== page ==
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  1. #1
    Senior Member ALRHA's Avatar
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    Question Specific Gravity

    What is the optimal level to keep the SG in our tanks?
    What are the advantages/disadvantages of higher/lower levels?

    From what I understand, "regular" tanks maintain level at or near 1.023 while "Reef" tanks should keep it closer to 1.026

    -Albert

  2. #2
    Senior Member tang_man_montreal's Avatar
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    Would be cool to see a poll on this...
    I keep mine at 1.024-1-025... But ofcoarse, this is going by a cheap hydrometer which are notorious for being off. Ideally people should look into refractometers... IJO's looking into this already.
    I am Homer of BORG... Prepare to be..OOOO!! DONUT!!!!!!

  3. #3
    Senior Member ALRHA's Avatar
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    tang man, from your keyboard to my screen, look at the next thread.
    your wishes have come true even as you wished them.
    he he.
    Albert
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  4. #4
    Senior Member ALRHA's Avatar
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    Poll is in the "Polls" Forum.
    Albert
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  5. #5
    Senior Member tang_man_montreal's Avatar
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    :thumb:
    I am Homer of BORG... Prepare to be..OOOO!! DONUT!!!!!!

  6. #6
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    i use a refractometer and i keep mine at 1025

  7. #7
    Senior Member ALRHA's Avatar
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    anyone have any idea as to the pros and cons (i guess chemistry wise)?
    Is it worth getting a refractometer over a hydrometer?
    Albert
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  8. #8
    Senior Member tang_man_montreal's Avatar
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    Hydrometers are KNOWN to be off between .001 to .009 high and low... Further more, most hydrometers are calibrated to 78 degrees. If you're testing water that is warmer than that, you're actual specific gravity will be higher than what is depicted by the hydrometer.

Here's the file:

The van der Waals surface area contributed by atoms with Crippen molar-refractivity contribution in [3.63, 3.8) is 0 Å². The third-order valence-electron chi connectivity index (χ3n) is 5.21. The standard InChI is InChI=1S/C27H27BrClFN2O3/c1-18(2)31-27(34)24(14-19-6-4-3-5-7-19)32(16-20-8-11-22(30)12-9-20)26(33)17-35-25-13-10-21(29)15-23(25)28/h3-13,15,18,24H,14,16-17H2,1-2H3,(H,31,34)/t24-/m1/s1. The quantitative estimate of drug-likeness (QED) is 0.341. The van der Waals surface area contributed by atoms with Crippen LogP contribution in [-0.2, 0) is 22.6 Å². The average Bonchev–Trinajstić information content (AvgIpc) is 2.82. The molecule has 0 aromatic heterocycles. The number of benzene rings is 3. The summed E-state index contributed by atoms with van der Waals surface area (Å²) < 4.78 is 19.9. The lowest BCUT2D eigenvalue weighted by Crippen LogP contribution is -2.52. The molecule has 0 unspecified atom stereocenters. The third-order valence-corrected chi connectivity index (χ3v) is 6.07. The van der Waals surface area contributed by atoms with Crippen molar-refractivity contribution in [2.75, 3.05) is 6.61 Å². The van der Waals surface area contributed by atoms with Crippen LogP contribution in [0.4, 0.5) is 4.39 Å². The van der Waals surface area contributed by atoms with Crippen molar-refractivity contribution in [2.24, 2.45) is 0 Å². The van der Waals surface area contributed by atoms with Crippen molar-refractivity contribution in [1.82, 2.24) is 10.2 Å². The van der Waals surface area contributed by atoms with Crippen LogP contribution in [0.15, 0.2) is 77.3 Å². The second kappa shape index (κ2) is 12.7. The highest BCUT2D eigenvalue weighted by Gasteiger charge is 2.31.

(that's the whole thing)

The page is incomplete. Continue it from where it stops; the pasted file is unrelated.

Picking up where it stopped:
Then add the possibilty of calcium deposits on the needle, airbubbles under the needle, and you've got your problem right there....

    Whereas Some of the newer refractometers have ATC (Automatic Temperature Compensation), you don't have to worry about the temperature aspect, and you'll always know that you have a real reading.

    Having a specific gravity of 1.026 or 1.024 when you're actually shooting for 1.025 isn't the end of the world for many people, and those people can live with plastic hydrometers. HOWEVER... How do you know that you're not off by more than that? Furthermore, when needing to treat a fish for ich IN A HOSPITAL TANK using hyposalinity (a specific gravity of 1.009), hydrometers are useless, as they are not reliable enough to read that low...

    Hyposalinity is a whole other discussion though...

    I hope that helps.
    I am Homer of BORG... Prepare to be..OOOO!! DONUT!!!!!!

  9. #9
    Senior Member ALRHA's Avatar
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    yeah, i dont see it to be such a big deal if its not exact. just like to know around where it is. Besides, from what I understand it is actually the salinity that we are interested in, correct? The SG is just another indication of where the salinity likely is, but i assume there are plenty of things that can affect the SG (in addition to temperature, the chemical breakdown of the solution). If i end up getting a PinPoint Salinity monitor, then i guess that would solve that problem.

    now i'm just waiting to see if anyone has any insights on the practical difference between the higher or lower levels.
    I would think the lower levels leave less work to the fish as far as respiration (because the gradient is less) but more work by way of floatation. I would think that this would also have an effect on the oxygen concentration in the water as well as chemical reactions and absorbtion rates. While I do love chem and bio, i did not major in them at the end. so those who know better can help out here.
    Albert
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  10. #10
    Senior Member mouse6196's Avatar
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    1.025....works for me:
    The only thing two reef keepers will agree on, is what the third reef keeper is doing wrong!

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